Throughout September and October members of the IFoA executive team have attended the Labour, Conservative, Liberal Democrat and Scottish National Party conferences - representing the actuarial profession in a whirlwind of networking events and panel discussions with businesses, think tanks, politicians and Government and opposition ministers.
Attending the conferences is an intense experience, but a great opportunity to meet with key decision makers, and connect with other organisations who may be interested in the work of the IFoA. Of course they’re also full of politicians and journalists, which makes them fascinating venues for people watching, particularly for a team of politics junkies.
IFoA Head of Policy, Rebecca Deegan, attended the Liberal Democrat conference in the seaside town of Bournemouth
Coverage of the Conference was dominated by calls to revoke Article 50 in order to reverse Brexit, and to officially declare a climate emergency.
On Climate Change, there were multiple fringe events that discussed the role of pension funds and how many are still invested in carbon-intensive assets, in spite the fact that these cannot be used to generate energy if the world is to meet the Paris Agreement.
Lifelong learning was another hot topic, with events emphasising the need for the working age population to be supported by the government, and for a focus on retraining as AI changes the nature of the workforce. Speakers argued that numerous roles and functions that are currently conducted by humans are going to become automated, but those skills that make us ‘human’, such as judgement, critical analysis and emotional intelligence, will become increasingly important in a tech-driven economy. Lifelong Learning is a vital part of the IFoA strategy for the future of the actuarial profession. In our fast-paced ever-changing world of work, employers need actuaries who have core actuarial skills, are flexible and can add value to their businesses.
Policy Manager Faye Alessandrello attended Labour Party Conference which was held on 21-25 September 2019 in Brighton.
Unsurprisingly, issues surrounding Brexit and the Supreme Court’s decision on whether Boris Johnson’s prorogation of Parliament was lawful were hot conference topics. So when the news broke about the unlawful prorogation - MPs had to suddenly drop everything and make a dash back to Westminster, highlighting the unprecedented times we find ourselves in.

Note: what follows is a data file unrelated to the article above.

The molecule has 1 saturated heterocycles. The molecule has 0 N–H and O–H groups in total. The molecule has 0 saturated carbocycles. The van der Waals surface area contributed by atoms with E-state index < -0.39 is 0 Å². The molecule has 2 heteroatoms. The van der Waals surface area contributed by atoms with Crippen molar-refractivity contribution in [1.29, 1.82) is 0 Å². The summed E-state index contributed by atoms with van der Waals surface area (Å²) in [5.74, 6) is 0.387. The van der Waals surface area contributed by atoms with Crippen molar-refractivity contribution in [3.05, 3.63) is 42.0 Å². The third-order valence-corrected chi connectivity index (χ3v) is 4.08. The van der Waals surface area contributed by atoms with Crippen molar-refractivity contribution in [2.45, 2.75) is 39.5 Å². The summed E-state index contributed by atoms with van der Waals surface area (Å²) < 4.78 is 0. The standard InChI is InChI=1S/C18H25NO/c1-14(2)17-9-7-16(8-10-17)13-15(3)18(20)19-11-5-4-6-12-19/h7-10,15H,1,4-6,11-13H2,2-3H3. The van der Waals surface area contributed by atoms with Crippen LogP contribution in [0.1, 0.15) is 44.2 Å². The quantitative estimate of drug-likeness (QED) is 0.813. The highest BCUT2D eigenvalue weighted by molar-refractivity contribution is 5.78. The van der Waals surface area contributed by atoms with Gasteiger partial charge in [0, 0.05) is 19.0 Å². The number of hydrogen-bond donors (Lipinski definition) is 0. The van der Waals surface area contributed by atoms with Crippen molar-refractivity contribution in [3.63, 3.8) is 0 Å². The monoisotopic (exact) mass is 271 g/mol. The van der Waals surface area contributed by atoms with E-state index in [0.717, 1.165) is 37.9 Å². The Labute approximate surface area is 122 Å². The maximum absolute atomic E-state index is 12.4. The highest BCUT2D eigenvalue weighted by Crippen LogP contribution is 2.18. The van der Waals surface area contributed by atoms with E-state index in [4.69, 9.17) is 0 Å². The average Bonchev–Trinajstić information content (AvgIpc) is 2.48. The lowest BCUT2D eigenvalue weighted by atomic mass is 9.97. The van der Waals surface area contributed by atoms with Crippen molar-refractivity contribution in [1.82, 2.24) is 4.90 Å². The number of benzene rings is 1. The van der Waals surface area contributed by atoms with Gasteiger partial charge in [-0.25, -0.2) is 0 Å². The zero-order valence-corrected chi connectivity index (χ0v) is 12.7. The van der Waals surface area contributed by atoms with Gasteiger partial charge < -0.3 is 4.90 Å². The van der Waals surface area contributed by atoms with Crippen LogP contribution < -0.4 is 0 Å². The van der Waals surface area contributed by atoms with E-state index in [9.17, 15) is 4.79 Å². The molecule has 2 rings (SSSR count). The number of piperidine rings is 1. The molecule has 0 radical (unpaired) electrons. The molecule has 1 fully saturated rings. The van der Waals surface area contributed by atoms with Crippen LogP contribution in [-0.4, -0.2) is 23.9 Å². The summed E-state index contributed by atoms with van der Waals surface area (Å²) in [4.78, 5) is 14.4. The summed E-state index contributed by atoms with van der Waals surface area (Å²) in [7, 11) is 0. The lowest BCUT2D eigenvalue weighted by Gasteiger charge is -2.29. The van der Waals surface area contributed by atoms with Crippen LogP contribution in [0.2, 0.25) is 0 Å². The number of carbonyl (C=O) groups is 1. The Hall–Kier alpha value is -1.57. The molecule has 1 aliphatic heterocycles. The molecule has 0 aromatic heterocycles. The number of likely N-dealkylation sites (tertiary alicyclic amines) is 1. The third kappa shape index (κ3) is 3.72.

In a conference filled with political drama, it was reassuring to hear MPs talk about the policy issues that we prioritise at the IFoA, such as those relating to resource and environment considerations. In his speech to conference, Jeremy Corbyn spoke about the need to address the climate crisis facing out world today, stating, ‘the climate and environmental emergency we all face is an issue of global security’ and this was welcomed, especially by those from the Extinction Rebellion contingent in attendance.
Sustainability was also a core theme running through many of the sessions at conference. The IFoA attended a fringe event in which Ed Miliband MP and Barry Gardiner MP joined an Institute of Public Policy and Research panel session on the topic of ‘decarbonising the economy and delivering a green industrial revolution’. They spoke about how for too long we have treated climate change as an environmental problem, rather than recognising the economic and social issues it creates, and the need for a ‘just’ transition to a low carbon economy, one which also supports a reduction in social inequalities, especially those created by climate change.
Policy Manager Henry Thompson and Senior Policy Analyst Catherine Burtle attended the Conservative conference in Manchester.
The Conservative conference was held against a backdrop of political turmoil back in Westminster, with MPs having voted a few days previously against a parliamentary recess to allow time for the conference to take place. This meant ministers being dropped from the bill at some fringe events as they stayed in London to meet their parliamentary responsibilities.
But the mood at the conference was surprisingly optimistic, and many high profile politicians were nonetheless in attendance. Just like the other conferences, Brexit was the number one hot topic, with massive ‘Get Brexit Done’ banners on display at every turn.
This was the only conference at which the IFoA hosted a fringe event, jointly with the Social Market Foundation think tank. The session was entitled ‘Getting the UK retirement ready in the age of auto-enrolment and pension freedoms’ and two Conservative MPs spoke on the panel alongside the IFoA’s Pensions Board Chair Mark Williams. This included the Pensions Minister Guy Opperman MP. Journalists in attendance at the event were able to get the scoop on the Government’s recently announced Pensions Bill, which it hopes to pass in the next session of Parliament, as Mr Opperman trailed some of its contents in a wide-ranging discussion on the future of retirement saving in the UK.
The event was also an opportunity for Mark to preview an upcoming piece of IFoA research on pensions adequacy with the Minister, and other industry stakeholders in a packed room in the conference secure zone. The turn-out was impressive, especially given the 8am start time, and any evidence of attendance at the previous evening’s myriad of drinks receptions was barely detectable.